Search Results

You are looking at 1 - 10 of 10 items for :

  • Radiative fluxes x
  • Mountain Terrain Atmospheric Modeling and Observations (MATERHORN) x
  • All content x
Clear All
Jeffrey D. Massey, W. James Steenburgh, Sebastian W. Hoch, and Jason C. Knievel

et al. 2003 ; Cheng and Steenburgh 2005 ). In this paper, we concentrate on the initialization and parameterization of land surface characteristics and processes, which control the surface energy budget and contribute to NST errors through the inaccurate partitioning of sensible, latent, and ground heat fluxes (e.g., Huang et al. 1996 ; Davis et al. 1999 ; Marshall et al. 2003 ; Reeves et al. 2011 ). In most land surface models (LSMs), land surface parameters (e.g., albedo, roughness length

Full access
Feimin Zhang and Zhaoxia Pu

al. 2007 , 2016 ). Surface radiative cooling is closely related to the surface energy balance, which is composed of incoming and outgoing radiation and heat fluxes in the atmosphere, canopy, and soil. The complexities involved in the calculation of fluxes are substantial, especially in the case of radiation fog or ice fog. In numerical models, the parameterization of the surface energy balance is strongly related to the parameterizations of both the land surface and boundary layer. Specifically

Open access
Robert S. Arthur, Katherine A. Lundquist, Jeffrey D. Mirocha, and Fotini K. Chow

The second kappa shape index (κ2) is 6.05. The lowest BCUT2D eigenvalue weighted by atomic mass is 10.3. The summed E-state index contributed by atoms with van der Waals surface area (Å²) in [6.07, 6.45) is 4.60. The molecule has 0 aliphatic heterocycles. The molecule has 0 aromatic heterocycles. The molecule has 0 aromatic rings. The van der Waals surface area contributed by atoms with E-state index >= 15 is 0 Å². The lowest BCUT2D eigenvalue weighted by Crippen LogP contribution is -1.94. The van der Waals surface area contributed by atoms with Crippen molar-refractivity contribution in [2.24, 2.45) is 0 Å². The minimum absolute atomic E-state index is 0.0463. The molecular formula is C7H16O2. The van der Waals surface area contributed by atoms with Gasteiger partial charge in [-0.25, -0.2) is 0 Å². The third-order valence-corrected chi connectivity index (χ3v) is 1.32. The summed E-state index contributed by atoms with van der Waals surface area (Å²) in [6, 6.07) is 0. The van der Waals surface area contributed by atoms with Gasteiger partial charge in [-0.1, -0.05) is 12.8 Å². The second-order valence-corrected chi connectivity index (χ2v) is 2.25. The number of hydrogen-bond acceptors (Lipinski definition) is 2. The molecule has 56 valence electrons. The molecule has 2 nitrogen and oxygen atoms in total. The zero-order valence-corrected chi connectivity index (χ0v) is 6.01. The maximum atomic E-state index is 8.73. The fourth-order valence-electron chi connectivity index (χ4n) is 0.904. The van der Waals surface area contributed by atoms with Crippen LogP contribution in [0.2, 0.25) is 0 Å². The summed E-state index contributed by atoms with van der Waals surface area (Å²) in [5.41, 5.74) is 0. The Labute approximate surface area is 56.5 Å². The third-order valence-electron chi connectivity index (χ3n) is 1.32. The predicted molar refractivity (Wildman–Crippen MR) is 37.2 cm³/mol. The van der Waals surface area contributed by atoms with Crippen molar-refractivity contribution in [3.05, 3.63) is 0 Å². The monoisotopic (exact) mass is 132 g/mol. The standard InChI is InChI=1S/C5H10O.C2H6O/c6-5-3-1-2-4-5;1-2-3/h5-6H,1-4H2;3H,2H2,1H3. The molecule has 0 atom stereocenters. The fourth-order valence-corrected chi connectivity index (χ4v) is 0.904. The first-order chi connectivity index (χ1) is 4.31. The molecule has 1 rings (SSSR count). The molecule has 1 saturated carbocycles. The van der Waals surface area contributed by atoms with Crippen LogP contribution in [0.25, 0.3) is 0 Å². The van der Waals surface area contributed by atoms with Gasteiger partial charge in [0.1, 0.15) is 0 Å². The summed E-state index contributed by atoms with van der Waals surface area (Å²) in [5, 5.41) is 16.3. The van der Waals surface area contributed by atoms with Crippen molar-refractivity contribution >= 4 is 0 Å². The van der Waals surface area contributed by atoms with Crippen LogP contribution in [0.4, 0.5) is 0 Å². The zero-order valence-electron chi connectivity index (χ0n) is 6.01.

1. Introduction In mountainous terrain, the diurnal variations of the surface sensible heat flux can lead to thermally driven upvalley or upslope flow during the daytime and downvalley or downslope flow during the nighttime ( Zardi and Whiteman 2013 ). Topographic effects on radiation can strongly influence these flows by creating large spatiotemporal inhomogeneities in the net radiation, and thus in the surface energy budget. These effects include topographic shading, where direct solar

Open access
Manuela Lehner, C. David Whiteman, Sebastian W. Hoch, Derek Jensen, Eric R. Pardyjak, Laura S. Leo, Silvana Di Sabatino, and Harindra J. S. Fernando

respective wind components; and υ s is the wind component in the cross-slope direction y . The terms on the left-hand side are heat storage or potential temperature tendency, horizontal advection in the along-slope and cross-slope directions, and slope-normal advection. The two terms on the right-hand side are radiative-flux divergence and heat-flux divergence, where ρ 0 is density, c p is the heat capacity of air at constant pressure, and R is the radiative flux. Potential temperature storage

Full access
Jeffrey D. Massey, W. James Steenburgh, Sebastian W. Hoch, and Derek D. Jensen

-DS and EFS-Playa. During MATERHORN-Spring, data are available continuously at both sites. Fig . 2. Photographs of (a) EFS-DS and (b) EFS-Playa, illustrating the difference in land surface and vegetation cover. The photographs show the sawhorse-type structure supporting the pyranometers and pyrgeometers deployed to measure the incoming and outgoing SW and LW radiative fluxes. Table 1. MATERHORN-Fall EFS site availability. The X indicates that data are available for that day and site. Given the large

Full access